With the UK's rail knowledge and experience regarded as some of the strongest in the world. It comes as no surprise that many nations are looking to the UK to provide expertise on their new developments and upgrading projects.
The likes of LUL, HS1&2 and Crossrail are well known globally as being at the forefront of national and urban transport development. Not just from an engineering and construction perspective but also the systems, safety and technology making the customer and operator experience so successful.
With many new developments either planned or underway across the globe the demand of talent is strong and our recent Brexit woes are only strengthening the case to buy or import British.
Having worked and recruited internationally for over ten years, I know the global attraction to brand Britain. Our small island nation has a global reputation for well educate and capable individuals who deliver. We also benefit from a strong history in international trade and global partnerships, enabling our passport to circumnavigate lengthy employment visa processes which prove awkward stumbling blocks for other nations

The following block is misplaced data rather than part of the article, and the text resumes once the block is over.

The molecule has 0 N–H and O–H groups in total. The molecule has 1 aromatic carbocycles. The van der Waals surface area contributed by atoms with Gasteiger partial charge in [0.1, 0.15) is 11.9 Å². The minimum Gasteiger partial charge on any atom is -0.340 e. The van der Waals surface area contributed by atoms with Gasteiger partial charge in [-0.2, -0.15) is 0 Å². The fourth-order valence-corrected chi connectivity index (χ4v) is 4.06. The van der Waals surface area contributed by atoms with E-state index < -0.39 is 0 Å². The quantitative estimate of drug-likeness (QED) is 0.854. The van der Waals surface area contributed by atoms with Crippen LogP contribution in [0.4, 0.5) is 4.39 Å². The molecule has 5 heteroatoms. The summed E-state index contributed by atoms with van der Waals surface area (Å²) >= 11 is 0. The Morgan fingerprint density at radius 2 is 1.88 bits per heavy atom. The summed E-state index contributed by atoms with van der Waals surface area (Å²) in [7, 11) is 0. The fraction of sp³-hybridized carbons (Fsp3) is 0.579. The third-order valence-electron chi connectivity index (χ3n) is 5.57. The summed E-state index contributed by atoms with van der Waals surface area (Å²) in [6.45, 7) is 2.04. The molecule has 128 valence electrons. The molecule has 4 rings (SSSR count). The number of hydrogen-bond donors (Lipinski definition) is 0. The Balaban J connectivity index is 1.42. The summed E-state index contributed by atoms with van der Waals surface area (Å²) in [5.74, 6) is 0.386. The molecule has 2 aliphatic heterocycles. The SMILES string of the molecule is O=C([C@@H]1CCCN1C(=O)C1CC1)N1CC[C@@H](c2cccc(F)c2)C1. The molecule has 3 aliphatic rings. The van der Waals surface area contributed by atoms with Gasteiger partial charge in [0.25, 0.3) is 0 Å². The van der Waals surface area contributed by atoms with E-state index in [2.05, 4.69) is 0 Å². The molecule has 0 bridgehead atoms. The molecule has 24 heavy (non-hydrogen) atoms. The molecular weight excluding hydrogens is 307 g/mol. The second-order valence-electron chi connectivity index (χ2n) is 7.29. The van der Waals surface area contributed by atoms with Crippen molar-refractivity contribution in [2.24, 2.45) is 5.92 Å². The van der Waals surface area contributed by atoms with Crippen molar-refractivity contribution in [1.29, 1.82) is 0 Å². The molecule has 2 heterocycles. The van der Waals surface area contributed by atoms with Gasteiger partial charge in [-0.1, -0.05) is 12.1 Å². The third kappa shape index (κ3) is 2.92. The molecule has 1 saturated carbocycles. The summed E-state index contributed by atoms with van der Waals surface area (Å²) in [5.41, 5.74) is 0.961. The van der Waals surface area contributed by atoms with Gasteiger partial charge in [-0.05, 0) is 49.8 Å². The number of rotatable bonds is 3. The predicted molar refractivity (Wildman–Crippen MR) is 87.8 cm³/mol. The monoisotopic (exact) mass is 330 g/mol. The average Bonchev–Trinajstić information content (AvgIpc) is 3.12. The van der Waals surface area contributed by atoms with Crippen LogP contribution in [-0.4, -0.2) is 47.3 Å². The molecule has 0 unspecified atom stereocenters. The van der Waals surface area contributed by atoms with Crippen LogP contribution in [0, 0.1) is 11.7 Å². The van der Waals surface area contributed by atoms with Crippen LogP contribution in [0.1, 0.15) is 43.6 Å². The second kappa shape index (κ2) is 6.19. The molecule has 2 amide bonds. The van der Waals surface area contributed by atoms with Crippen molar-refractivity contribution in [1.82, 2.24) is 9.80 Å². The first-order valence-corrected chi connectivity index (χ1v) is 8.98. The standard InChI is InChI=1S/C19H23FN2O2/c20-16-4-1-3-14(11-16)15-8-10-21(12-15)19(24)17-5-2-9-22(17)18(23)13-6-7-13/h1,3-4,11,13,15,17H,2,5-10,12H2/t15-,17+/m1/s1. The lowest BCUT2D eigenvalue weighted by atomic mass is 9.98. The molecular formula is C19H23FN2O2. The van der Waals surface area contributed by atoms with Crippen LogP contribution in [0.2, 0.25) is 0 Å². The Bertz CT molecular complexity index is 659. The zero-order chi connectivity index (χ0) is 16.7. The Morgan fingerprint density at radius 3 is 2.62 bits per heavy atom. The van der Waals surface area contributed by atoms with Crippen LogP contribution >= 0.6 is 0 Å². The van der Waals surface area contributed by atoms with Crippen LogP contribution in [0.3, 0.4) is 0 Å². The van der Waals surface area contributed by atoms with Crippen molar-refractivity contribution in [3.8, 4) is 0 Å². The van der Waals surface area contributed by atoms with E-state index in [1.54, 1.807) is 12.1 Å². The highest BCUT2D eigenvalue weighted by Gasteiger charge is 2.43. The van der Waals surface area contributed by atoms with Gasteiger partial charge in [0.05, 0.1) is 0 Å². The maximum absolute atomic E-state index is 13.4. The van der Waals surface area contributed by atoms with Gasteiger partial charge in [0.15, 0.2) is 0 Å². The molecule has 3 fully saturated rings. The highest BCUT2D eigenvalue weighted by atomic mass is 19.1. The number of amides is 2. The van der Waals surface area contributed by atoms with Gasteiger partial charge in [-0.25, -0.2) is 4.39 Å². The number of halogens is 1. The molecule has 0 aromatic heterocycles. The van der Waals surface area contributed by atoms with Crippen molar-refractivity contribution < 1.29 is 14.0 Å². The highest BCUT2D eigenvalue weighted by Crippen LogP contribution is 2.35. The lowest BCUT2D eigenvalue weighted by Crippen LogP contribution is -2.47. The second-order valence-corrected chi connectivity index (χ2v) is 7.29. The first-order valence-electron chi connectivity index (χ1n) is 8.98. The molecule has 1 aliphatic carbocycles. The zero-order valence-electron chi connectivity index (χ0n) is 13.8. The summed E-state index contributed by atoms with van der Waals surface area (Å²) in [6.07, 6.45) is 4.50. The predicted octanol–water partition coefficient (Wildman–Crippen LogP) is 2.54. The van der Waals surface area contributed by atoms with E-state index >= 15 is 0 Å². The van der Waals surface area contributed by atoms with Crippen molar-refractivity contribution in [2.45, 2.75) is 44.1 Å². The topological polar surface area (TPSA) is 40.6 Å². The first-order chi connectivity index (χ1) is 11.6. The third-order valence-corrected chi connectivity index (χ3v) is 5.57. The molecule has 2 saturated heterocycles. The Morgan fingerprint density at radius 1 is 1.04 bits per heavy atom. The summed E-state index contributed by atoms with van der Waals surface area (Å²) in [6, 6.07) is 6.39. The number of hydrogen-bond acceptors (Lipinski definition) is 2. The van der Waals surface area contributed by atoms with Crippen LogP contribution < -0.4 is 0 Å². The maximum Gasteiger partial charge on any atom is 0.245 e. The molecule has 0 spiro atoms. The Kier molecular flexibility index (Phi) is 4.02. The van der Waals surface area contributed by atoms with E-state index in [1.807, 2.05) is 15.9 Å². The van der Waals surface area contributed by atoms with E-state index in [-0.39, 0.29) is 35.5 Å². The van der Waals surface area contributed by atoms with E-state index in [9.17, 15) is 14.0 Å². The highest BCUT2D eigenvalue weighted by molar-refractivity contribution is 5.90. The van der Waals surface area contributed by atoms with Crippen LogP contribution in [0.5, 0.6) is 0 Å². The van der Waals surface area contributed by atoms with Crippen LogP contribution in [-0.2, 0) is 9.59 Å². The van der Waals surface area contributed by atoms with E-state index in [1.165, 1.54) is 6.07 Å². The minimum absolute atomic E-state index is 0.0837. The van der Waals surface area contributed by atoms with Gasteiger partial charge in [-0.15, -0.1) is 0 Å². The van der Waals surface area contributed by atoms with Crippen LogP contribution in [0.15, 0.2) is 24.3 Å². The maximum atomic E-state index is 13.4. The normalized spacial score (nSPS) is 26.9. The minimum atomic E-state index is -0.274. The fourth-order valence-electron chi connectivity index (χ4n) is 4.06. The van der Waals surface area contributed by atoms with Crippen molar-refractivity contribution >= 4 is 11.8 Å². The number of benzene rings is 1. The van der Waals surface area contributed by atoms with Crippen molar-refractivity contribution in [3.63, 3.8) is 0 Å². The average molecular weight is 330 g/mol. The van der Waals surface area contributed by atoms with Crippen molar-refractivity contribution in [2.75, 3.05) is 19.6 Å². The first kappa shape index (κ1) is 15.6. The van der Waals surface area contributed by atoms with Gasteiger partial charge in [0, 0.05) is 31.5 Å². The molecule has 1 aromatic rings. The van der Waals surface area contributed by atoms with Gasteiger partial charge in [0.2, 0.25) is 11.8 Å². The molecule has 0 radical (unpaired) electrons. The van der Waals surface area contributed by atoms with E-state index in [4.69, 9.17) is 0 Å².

The UK’s unique mix of ageing and ultra-modern infrastructure means that engineers from the sector are in demand all over the world. Today, the rail industry plays a key role in the nation’s economy, contributing around £9.3bn each year. Nearly one in five European passenger journeys take place in the UK, giving the nation the fastest-growing rail network in Europe. Thanks to projects like Crossrail, UK rail skills are admired around the world, but keeping up that growth requires skill. Much of the network in Britain is buried deep within the urban environment that makes maintenance and renewals complex tasks. As well as this, the UK has several regional systems that developed when the railways were originally conceived. “This presents technical challenges that do not exist in many other countries,” said Ailie MacAdam, global rail sector lead at Bechtel.